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An Integrative Model of Entertainment-Education Processes and Outcomes
Unformatted Document Text:  EE theory, 9 heuristically, Shrum (2002) argues that the opinions formed via this route can be just as powerful as those made through the central route. This means that even if an E-E program fails to engage the audience through the central route, the persuasive effort of the program is not necessarily lost; heuristic cues in the programming may still have some effect on the audience. For example, if someone is in the situation where s/he is told of a potentially fatal illness, then s/he might retrieve how s/he is supposed to react to this unfamiliar situation based upon how a character reacted in a similar situation on an entertainment program that they only heuristically processed. However, ideally E-E programs lead to long-term attitude and behavior change through the audience processing the messages through the central route. Central Route/Systematic Processing/Absorption In order to take the central route in processing an entertainment narrative, the audience member needs to be both motivated and have the ability to do so. This involves first a willing suspension of disbelief, where the person allows the story (if only for the duration of it) to become real (Slater and Rouner, 2002). The suspension of disbelief is more enduring with television (or radio) series due to the fact that people tune in over and over and are willing to buy into two actors having a relationship and going through things that are not really going on for them in real life (Harris, 1989). In some cases, belief is suspended to the extent that the distinction between reality and fantasy is blurred (Harris, 1989). As this distinction disappears, people start to look to actors who play doctors for medical advice (Harris, 1989) and celebrities become a powerful tool for social change (Brown & Fraser, in press). Programs are not, however, absorbed by viewers uniformly (Anderson & Burns, 1991). Engagement, transportation, and absorption are all terms used by researchers to describe the extent to which “a message recipient is cognitively and affectively invested in a narrative”

Authors: Wilkin, Holley. and Fernandes, Sangeeta.
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EE theory,
9
heuristically, Shrum (2002) argues that the opinions formed via this route can be just as powerful
as those made through the central route. This means that even if an E-E program fails to engage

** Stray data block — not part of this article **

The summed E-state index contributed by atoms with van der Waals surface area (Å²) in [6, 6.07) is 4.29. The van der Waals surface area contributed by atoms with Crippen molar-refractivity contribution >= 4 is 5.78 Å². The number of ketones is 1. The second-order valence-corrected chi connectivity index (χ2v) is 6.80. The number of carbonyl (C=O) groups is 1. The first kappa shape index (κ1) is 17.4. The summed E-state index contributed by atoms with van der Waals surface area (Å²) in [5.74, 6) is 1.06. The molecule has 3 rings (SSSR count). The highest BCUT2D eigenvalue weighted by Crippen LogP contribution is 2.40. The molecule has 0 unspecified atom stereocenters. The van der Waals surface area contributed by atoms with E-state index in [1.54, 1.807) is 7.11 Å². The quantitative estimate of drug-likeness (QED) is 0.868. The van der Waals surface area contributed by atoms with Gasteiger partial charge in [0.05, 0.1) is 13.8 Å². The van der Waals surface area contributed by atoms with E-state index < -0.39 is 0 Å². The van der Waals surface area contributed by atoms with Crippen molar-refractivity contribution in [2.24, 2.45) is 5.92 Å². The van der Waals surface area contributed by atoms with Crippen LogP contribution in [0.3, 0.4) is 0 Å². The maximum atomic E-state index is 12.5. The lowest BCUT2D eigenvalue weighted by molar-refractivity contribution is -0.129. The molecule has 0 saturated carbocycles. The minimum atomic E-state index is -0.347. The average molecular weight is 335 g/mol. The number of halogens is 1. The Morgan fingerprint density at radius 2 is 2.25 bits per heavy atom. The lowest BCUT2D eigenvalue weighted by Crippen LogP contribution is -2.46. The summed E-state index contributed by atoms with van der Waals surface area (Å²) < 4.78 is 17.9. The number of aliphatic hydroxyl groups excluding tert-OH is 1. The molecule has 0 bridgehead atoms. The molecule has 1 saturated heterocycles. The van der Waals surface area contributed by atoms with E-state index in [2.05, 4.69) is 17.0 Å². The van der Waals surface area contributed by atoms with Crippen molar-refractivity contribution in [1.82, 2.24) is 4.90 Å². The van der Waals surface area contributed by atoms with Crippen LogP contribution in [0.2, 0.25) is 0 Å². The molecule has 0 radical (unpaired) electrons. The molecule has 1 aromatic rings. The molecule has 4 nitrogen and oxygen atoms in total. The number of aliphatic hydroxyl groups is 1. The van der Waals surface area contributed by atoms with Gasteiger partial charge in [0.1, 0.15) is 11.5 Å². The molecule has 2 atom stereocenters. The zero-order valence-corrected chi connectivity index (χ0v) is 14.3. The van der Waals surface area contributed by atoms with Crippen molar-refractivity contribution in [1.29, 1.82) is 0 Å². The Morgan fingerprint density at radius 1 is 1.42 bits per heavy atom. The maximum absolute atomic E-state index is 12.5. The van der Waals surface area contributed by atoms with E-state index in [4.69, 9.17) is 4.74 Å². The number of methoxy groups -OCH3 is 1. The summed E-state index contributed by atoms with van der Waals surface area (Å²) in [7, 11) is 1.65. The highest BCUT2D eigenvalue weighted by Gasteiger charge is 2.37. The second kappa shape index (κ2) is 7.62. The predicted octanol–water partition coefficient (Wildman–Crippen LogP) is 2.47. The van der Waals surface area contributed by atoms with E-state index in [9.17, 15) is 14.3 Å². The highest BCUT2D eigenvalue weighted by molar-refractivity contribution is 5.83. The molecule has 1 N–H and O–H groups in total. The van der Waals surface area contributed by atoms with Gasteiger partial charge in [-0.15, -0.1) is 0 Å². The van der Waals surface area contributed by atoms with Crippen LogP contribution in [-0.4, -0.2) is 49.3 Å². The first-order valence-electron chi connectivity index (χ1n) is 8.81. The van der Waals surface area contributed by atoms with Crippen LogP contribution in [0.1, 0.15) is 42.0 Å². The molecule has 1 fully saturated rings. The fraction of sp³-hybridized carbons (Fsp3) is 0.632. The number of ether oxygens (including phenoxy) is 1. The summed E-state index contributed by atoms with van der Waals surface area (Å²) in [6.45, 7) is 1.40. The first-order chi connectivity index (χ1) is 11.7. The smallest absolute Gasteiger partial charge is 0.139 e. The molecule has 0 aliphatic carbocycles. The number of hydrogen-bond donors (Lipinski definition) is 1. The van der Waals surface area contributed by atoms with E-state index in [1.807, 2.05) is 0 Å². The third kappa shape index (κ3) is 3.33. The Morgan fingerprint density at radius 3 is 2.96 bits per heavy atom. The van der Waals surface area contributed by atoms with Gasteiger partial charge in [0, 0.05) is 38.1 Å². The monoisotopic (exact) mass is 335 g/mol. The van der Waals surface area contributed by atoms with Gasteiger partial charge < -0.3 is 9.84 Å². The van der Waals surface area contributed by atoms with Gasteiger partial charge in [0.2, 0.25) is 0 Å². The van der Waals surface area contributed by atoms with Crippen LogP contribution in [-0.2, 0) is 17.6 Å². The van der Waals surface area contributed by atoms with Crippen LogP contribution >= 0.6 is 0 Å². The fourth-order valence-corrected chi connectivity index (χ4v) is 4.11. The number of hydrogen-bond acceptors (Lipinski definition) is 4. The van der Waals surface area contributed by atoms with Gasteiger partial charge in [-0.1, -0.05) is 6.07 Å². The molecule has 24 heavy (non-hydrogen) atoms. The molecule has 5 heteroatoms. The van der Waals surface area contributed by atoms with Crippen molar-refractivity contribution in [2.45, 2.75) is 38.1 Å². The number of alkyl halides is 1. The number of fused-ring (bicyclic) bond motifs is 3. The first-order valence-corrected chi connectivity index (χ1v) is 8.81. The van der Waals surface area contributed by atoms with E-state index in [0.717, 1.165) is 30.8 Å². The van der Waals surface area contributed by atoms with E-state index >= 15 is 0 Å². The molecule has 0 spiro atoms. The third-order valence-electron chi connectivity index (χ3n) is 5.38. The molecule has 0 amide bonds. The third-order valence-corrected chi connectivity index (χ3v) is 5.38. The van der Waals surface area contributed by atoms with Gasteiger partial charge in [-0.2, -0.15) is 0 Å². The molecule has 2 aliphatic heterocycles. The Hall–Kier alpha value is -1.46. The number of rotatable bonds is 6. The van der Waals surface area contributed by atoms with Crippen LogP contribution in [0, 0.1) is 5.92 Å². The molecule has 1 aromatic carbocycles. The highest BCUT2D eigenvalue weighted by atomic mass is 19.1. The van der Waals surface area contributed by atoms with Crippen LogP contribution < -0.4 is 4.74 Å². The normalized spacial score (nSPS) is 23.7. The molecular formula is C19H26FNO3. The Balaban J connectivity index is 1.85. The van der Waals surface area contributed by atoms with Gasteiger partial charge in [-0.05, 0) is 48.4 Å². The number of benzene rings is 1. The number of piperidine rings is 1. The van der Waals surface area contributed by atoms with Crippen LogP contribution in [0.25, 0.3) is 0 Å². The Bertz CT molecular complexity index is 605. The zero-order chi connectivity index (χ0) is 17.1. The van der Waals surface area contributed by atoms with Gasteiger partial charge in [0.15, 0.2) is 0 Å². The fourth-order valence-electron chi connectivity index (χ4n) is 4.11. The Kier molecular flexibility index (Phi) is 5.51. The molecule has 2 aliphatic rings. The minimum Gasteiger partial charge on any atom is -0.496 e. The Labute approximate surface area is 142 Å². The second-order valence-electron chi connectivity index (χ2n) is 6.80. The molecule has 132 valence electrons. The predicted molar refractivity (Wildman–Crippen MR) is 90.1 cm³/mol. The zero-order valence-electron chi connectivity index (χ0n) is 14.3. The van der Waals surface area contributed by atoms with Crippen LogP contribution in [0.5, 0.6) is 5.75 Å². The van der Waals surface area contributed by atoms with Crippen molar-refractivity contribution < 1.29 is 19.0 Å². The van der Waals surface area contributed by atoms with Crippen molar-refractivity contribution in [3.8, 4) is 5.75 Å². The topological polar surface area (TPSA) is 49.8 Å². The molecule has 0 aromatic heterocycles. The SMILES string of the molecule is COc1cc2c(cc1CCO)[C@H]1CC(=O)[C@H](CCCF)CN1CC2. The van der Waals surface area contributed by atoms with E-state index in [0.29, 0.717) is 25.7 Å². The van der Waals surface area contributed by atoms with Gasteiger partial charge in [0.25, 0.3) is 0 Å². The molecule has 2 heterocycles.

the audience through the central route, the persuasive effort of the program is not necessarily
lost; heuristic cues in the programming may still have some effect on the audience. For example,
if someone is in the situation where s/he is told of a potentially fatal illness, then s/he might
retrieve how s/he is supposed to react to this unfamiliar situation based upon how a character
reacted in a similar situation on an entertainment program that they only heuristically processed.
However, ideally E-E programs lead to long-term attitude and behavior change through the
audience processing the messages through the central route.
Central Route/Systematic Processing/Absorption
In order to take the central route in processing an entertainment narrative, the audience
member needs to be both motivated and have the ability to do so. This involves first a willing
suspension of disbelief, where the person allows the story (if only for the duration of it) to
become real (Slater and Rouner, 2002). The suspension of disbelief is more enduring with
television (or radio) series due to the fact that people tune in over and over and are willing to buy
into two actors having a relationship and going through things that are not really going on for
them in real life (Harris, 1989). In some cases, belief is suspended to the extent that the
distinction between reality and fantasy is blurred (Harris, 1989). As this distinction disappears,
people start to look to actors who play doctors for medical advice (Harris, 1989) and celebrities
become a powerful tool for social change (Brown & Fraser, in press).
Programs are not, however, absorbed by viewers uniformly (Anderson & Burns, 1991).
Engagement, transportation, and absorption are all terms used by researchers to describe the
extent to which “a message recipient is cognitively and affectively invested in a narrative”


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